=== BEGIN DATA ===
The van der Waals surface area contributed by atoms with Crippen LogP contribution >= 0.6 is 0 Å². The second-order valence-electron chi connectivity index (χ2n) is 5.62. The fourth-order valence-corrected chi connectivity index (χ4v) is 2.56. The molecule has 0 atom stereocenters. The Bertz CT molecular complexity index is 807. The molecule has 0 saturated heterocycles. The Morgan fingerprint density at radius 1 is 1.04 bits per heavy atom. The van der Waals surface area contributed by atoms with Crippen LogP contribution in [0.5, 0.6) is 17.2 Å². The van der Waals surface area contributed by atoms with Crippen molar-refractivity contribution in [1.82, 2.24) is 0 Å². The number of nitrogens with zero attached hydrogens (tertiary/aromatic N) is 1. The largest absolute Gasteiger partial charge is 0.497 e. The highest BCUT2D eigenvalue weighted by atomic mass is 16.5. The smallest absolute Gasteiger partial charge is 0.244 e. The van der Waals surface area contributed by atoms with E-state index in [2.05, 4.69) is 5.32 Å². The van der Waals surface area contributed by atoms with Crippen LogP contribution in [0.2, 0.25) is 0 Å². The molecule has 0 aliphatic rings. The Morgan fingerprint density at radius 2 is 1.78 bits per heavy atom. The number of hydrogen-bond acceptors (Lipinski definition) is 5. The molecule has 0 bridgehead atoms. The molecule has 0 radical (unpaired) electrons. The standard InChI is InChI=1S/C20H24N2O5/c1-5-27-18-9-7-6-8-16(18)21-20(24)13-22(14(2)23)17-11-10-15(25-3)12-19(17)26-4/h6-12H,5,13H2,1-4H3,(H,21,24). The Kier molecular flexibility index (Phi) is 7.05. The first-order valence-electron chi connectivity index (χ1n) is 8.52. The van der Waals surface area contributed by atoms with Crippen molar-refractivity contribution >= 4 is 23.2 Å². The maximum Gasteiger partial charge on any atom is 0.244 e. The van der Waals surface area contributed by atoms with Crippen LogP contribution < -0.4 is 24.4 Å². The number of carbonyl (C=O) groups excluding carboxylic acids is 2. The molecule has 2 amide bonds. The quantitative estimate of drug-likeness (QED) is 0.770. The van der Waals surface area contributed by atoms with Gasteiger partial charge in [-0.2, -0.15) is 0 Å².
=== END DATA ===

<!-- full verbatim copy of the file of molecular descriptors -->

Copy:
The van der Waals surface area contributed by atoms with Crippen LogP contribution >= 0.6 is 0 Å². The second-order valence-electron chi connectivity index (χ2n) is 5.62. The fourth-order valence-corrected chi connectivity index (χ4v) is 2.56. The molecule has 0 atom stereocenters. The Bertz CT molecular complexity index is 807. The molecule has 0 saturated heterocycles. The Morgan fingerprint density at radius 1 is 1.04 bits per heavy atom. The van der Waals surface area contributed by atoms with Crippen LogP contribution in [0.5, 0.6) is 17.2 Å². The van der Waals surface area contributed by atoms with Crippen molar-refractivity contribution in [1.82, 2.24) is 0 Å². The number of nitrogens with zero attached hydrogens (tertiary/aromatic N) is 1. The largest absolute Gasteiger partial charge is 0.497 e. The highest BCUT2D eigenvalue weighted by atomic mass is 16.5. The smallest absolute Gasteiger partial charge is 0.244 e. The van der Waals surface area contributed by atoms with E-state index in [2.05, 4.69) is 5.32 Å². The van der Waals surface area contributed by atoms with Crippen LogP contribution in [0.2, 0.25) is 0 Å². The molecule has 0 aliphatic rings. The Morgan fingerprint density at radius 2 is 1.78 bits per heavy atom. The number of hydrogen-bond acceptors (Lipinski definition) is 5. The molecule has 0 bridgehead atoms. The molecule has 0 radical (unpaired) electrons. The standard InChI is InChI=1S/C20H24N2O5/c1-5-27-18-9-7-6-8-16(18)21-20(24)13-22(14(2)23)17-11-10-15(25-3)12-19(17)26-4/h6-12H,5,13H2,1-4H3,(H,21,24). The Kier molecular flexibility index (Phi) is 7.05. The first-order valence-electron chi connectivity index (χ1n) is 8.52. The van der Waals surface area contributed by atoms with Crippen molar-refractivity contribution >= 4 is 23.2 Å². The maximum Gasteiger partial charge on any atom is 0.244 e. The van der Waals surface area contributed by atoms with Crippen LogP contribution < -0.4 is 24.4 Å². The number of carbonyl (C=O) groups excluding carboxylic acids is 2. The molecule has 2 amide bonds. The quantitative estimate of drug-likeness (QED) is 0.770. The van der Waals surface area contributed by atoms with Gasteiger partial charge in [-0.2, -0.15) is 0 Å².